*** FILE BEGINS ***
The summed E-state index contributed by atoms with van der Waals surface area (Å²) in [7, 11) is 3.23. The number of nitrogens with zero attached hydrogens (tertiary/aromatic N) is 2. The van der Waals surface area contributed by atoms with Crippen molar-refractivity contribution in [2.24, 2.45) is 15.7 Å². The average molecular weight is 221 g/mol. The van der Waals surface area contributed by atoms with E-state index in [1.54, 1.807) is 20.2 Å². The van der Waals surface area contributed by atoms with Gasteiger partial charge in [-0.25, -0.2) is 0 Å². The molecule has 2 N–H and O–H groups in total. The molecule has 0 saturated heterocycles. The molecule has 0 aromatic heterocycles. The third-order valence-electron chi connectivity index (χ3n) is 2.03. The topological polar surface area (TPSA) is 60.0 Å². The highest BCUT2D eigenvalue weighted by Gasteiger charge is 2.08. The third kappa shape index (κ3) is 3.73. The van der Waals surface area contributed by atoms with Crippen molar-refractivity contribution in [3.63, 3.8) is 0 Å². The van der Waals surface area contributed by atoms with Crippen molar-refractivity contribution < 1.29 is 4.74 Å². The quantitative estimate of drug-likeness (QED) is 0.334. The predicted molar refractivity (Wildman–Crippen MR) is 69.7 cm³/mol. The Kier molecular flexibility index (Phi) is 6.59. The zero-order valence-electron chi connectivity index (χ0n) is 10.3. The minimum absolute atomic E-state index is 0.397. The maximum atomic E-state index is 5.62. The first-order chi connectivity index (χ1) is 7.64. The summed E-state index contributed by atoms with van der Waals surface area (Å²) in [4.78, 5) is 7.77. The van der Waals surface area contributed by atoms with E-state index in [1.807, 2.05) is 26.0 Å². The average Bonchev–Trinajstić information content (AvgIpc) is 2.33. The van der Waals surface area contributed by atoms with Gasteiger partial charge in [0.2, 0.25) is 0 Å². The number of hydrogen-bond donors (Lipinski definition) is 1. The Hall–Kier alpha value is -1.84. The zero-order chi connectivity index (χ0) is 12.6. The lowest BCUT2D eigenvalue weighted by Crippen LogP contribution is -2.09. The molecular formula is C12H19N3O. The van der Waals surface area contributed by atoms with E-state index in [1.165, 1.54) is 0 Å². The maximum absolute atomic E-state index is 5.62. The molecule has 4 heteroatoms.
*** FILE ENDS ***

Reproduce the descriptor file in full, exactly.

The summed E-state index contributed by atoms with van der Waals surface area (Å²) in [7, 11) is 3.23. The number of nitrogens with zero attached hydrogens (tertiary/aromatic N) is 2. The van der Waals surface area contributed by atoms with Crippen molar-refractivity contribution in [2.24, 2.45) is 15.7 Å². The average molecular weight is 221 g/mol. The van der Waals surface area contributed by atoms with E-state index in [1.54, 1.807) is 20.2 Å². The van der Waals surface area contributed by atoms with Gasteiger partial charge in [-0.25, -0.2) is 0 Å². The molecule has 2 N–H and O–H groups in total. The molecule has 0 saturated heterocycles. The molecule has 0 aromatic heterocycles. The third-order valence-electron chi connectivity index (χ3n) is 2.03. The topological polar surface area (TPSA) is 60.0 Å². The highest BCUT2D eigenvalue weighted by Gasteiger charge is 2.08. The third kappa shape index (κ3) is 3.73. The van der Waals surface area contributed by atoms with Crippen molar-refractivity contribution in [3.63, 3.8) is 0 Å². The van der Waals surface area contributed by atoms with Crippen molar-refractivity contribution < 1.29 is 4.74 Å². The quantitative estimate of drug-likeness (QED) is 0.334. The predicted molar refractivity (Wildman–Crippen MR) is 69.7 cm³/mol. The Kier molecular flexibility index (Phi) is 6.59. The zero-order valence-electron chi connectivity index (χ0n) is 10.3. The minimum absolute atomic E-state index is 0.397. The maximum atomic E-state index is 5.62. The first-order chi connectivity index (χ1) is 7.64. The summed E-state index contributed by atoms with van der Waals surface area (Å²) in [4.78, 5) is 7.77. The van der Waals surface area contributed by atoms with E-state index in [1.807, 2.05) is 26.0 Å². The average Bonchev–Trinajstić information content (AvgIpc) is 2.33. The van der Waals surface area contributed by atoms with Gasteiger partial charge in [0.2, 0.25) is 0 Å². The number of hydrogen-bond donors (Lipinski definition) is 1. The Hall–Kier alpha value is -1.84. The zero-order chi connectivity index (χ0) is 12.6. The lowest BCUT2D eigenvalue weighted by Crippen LogP contribution is -2.09. The molecular formula is C12H19N3O. The van der Waals surface area contributed by atoms with E-state index in [1.165, 1.54) is 0 Å². The maximum absolute atomic E-state index is 5.62. The molecule has 4 heteroatoms.